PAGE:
Paris of the Plains: Kansas City from Doughboys to Expessways by John Simonson
From the end of the Great War to the final years of the 1950s, Kansas Citians lived in a manner worthy of a place called Paris of the Plains. The title did more than nod to the perfumed ladies who shopped at Harzfeld's Parisian or the one-thousand-foot television antenna nicknamed the "Eye-full Tower." It spoke to the character of a town that worked for Boss Tom and danced for Count Basie but transcended both the Pendergast era and the Jazz Age. Author John Simonson introduces readers to a town of vaudeville shows and screened-in porches, where fleets of cream-and-black streetcars passed beneath a canopy of elms. This is a history that smells equally of lilacs and stockyards and bursts with the clamor of gunshots, radio baseball and the distant whistle of a night train.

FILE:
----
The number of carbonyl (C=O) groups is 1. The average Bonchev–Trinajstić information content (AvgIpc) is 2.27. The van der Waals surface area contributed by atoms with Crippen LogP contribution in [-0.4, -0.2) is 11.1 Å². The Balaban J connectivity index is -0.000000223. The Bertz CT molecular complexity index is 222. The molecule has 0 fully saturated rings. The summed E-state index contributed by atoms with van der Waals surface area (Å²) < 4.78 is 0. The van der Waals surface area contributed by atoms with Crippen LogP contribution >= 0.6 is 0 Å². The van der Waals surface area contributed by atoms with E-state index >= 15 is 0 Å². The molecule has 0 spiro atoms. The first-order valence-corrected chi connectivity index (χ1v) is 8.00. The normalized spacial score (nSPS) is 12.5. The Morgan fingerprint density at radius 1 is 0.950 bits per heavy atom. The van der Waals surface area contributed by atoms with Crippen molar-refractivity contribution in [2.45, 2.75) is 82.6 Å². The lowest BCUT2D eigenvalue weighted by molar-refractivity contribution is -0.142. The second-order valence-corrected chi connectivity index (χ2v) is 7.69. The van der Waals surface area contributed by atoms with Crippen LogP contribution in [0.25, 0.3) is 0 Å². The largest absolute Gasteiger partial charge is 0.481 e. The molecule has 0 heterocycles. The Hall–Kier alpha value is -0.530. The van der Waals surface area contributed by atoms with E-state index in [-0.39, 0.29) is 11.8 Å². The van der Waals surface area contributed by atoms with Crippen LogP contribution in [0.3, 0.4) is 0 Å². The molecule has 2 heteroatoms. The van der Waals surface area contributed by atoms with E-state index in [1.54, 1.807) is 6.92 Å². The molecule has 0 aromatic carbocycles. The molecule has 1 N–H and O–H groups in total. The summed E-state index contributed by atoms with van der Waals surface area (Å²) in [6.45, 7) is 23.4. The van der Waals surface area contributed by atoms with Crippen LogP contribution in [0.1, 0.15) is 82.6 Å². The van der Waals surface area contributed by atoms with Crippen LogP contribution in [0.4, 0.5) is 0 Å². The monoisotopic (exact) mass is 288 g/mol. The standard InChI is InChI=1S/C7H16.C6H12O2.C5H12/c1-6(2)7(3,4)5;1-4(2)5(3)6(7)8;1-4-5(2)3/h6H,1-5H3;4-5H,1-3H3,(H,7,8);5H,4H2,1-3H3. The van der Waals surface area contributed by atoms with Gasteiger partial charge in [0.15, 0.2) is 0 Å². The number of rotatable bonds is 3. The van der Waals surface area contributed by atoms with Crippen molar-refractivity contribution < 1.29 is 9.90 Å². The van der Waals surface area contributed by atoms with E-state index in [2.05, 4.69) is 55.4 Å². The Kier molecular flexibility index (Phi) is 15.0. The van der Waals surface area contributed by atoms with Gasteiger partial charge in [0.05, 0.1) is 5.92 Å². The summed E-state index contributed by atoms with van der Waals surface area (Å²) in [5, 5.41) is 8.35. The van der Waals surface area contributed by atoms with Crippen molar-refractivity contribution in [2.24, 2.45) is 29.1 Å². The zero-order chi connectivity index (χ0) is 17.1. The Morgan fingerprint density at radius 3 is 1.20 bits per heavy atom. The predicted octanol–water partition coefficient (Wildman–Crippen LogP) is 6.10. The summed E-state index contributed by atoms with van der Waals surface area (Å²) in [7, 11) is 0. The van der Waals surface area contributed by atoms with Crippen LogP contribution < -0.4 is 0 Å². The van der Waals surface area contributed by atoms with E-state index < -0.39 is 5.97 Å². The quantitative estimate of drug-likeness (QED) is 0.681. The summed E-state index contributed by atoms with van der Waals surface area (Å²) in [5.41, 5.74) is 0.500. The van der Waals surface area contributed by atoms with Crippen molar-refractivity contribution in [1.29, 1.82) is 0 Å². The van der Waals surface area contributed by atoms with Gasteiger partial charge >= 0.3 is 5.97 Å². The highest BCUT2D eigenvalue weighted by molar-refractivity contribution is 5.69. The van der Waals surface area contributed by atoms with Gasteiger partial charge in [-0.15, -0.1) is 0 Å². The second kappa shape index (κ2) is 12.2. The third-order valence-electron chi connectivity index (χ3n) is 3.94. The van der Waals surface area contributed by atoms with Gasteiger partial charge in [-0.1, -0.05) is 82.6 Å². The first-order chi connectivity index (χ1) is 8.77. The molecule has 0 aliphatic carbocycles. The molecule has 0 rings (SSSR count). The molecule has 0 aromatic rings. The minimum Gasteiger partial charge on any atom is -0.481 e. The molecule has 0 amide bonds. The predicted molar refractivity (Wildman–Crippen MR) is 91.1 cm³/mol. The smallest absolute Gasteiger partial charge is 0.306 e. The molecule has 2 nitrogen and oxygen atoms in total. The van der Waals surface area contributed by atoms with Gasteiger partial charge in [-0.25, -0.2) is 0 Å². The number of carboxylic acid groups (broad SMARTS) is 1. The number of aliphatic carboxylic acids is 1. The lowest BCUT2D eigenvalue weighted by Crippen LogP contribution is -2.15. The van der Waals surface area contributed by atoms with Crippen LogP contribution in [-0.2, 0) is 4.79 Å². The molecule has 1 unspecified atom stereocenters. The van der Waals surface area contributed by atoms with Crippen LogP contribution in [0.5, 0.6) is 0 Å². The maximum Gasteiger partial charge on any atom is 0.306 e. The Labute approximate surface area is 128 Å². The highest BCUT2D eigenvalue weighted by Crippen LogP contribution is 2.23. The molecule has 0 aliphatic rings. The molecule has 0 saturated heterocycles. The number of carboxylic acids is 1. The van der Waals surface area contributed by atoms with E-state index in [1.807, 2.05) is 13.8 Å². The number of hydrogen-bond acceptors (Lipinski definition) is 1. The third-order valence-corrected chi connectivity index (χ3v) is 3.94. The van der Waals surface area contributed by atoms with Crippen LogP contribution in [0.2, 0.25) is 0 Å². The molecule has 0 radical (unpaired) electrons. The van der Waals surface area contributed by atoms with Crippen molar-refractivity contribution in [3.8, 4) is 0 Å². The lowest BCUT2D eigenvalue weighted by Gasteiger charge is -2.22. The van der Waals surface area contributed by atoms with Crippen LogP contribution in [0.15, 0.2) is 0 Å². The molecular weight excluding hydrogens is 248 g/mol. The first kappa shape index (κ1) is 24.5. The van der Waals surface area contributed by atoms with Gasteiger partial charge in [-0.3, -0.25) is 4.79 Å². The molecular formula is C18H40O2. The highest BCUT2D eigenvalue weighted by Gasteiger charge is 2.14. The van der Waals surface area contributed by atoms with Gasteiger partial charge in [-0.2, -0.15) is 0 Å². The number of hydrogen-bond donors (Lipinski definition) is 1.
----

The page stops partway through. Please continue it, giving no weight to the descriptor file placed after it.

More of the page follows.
About the Author
John Simonson is an independent writer and editor. His work has appeared in local newspapers, magazines, websites, corporate publications, museum exhibits, jazz recordings and beyond. He lives in Kansas City, Missouri.
Published by History Press, 2010. Paperback, 125 pages.